On January 19, 1934, Robert Moses was appointed as the first citywide parks commissioner, setting off a wave of unprecedented park-building activity across the city. Orchard Beach, Jacob Riis Park, Riverside Park, Sara D. Roosevelt Park, Juniper Valley Park—the city’s Parks Department completed so many projects under Moses as to make a concise summary impossible.
Eighty years later, the city is once again making heavy investments in new parks, but it’s the city’s Economic Development Corporation that’s taking on many new projects, not the parks department. The High Line, Harlem River Park, WNYC Transmitter Park, Willoughby Square, and the Lakeside Center at Prospect Park are just some of the recent or upcoming projects led by the EDC.
“The EDC has stepped into this role because it is seen as an agency that can get things done quickly and efficiently and that is in contrast to other public agencies,” said Maria Doulis, Director of City Studies at the Citizens Budget Commission, a non-profit budget watchdog. “The problem with that is EDC was not created to do this kind of work. EDC should be focused on enhancing the economy and doing that primarily through the creation of jobs.”
The EDC has taken on the role of parks-builder in part because it technically isn’t a city agency—it’s a non-profit corporation “hired” by the city—and it doesn’t have to abide by the same procurement rules as other city agencies. The EDC can therefore complete projects faster and for less cost than the parks department could.
“It’s not necessarily a question of poor capital management” on the part of traditional city agencies, said Doulis. “There are severe procurement restrictions that really slow down and complicate the way city agencies can do capital projects.”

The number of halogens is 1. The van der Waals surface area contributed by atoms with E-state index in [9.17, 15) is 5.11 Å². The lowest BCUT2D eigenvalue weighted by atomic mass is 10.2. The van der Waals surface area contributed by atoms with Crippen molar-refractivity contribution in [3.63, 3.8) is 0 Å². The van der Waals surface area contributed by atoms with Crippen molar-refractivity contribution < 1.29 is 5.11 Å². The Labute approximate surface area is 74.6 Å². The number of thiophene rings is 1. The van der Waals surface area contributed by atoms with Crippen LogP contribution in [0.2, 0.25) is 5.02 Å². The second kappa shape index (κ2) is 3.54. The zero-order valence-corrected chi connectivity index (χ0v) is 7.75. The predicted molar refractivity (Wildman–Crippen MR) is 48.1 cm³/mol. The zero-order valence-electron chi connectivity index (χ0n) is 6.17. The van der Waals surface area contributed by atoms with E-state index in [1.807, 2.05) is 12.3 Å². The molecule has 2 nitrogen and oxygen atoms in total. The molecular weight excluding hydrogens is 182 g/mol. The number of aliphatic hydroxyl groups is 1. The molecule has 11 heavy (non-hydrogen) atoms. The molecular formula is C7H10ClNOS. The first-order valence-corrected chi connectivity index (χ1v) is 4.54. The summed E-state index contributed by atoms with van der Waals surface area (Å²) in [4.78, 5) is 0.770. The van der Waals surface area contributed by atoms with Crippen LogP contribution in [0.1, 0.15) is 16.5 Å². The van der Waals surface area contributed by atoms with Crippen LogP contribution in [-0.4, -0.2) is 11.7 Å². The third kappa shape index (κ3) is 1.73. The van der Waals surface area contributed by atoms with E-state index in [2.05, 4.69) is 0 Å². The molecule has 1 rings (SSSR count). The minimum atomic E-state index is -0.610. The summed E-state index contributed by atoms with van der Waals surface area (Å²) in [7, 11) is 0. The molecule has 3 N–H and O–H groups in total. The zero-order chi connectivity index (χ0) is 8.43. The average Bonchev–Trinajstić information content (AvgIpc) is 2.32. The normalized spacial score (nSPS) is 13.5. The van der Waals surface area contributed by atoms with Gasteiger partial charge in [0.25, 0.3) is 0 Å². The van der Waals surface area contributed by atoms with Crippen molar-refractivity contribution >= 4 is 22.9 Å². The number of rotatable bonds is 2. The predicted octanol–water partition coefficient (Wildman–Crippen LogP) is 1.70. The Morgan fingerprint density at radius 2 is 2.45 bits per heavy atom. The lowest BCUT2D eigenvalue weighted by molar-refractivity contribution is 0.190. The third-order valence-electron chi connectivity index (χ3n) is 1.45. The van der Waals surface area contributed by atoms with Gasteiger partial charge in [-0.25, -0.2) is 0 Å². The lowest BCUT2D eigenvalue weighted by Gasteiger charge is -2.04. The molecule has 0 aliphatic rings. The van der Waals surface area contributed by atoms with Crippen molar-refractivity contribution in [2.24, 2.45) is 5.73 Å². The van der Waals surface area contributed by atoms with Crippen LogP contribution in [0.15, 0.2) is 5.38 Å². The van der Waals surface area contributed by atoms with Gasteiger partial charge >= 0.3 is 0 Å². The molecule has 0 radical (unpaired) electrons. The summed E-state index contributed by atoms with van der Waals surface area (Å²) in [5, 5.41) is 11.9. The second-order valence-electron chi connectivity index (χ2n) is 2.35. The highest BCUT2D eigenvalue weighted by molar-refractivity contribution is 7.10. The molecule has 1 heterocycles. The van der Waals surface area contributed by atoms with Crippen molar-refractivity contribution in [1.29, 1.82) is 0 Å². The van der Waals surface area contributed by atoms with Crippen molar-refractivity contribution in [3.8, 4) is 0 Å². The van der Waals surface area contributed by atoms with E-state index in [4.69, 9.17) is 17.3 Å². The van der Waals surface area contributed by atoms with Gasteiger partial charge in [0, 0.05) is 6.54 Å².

One culprit, she said, is the a New York state law called Wick’s Law, passed in 1912, that requires city projects to hire multiple contractors for projects with costs greater than $3 million – one each to handle the plumbing, water, and electric. Some say the law is outdated and unnecessary, but it still remains on the books.
Aside from procurement, there are other advantages to having the EDC take the lead. It is positioned to facilitate cross-agency collaboration, as many projects require several agencies to work closely together.
For example, at Queens Plaza in Long Island City, the EDC led a $44 million project to create a new park called Dutch Kills Green, to beautify the streetscape and to construct new pedestrian and bicycle infrastructure. The project required the input, guidance, and approval of the of the departments of transportation, planning, and parks, and local stakeholders, with the EDC coordinating and facilitating the collaboration.
“That’s the thing about agencies, said Dana Frankel of the Long Island City Partnership, the neighborhood’s Business Improvement District. “It’s sometimes hard to know if one is talking to the other. And the EDC, they’re able to bring the parties together, and that’s extremely valuable.”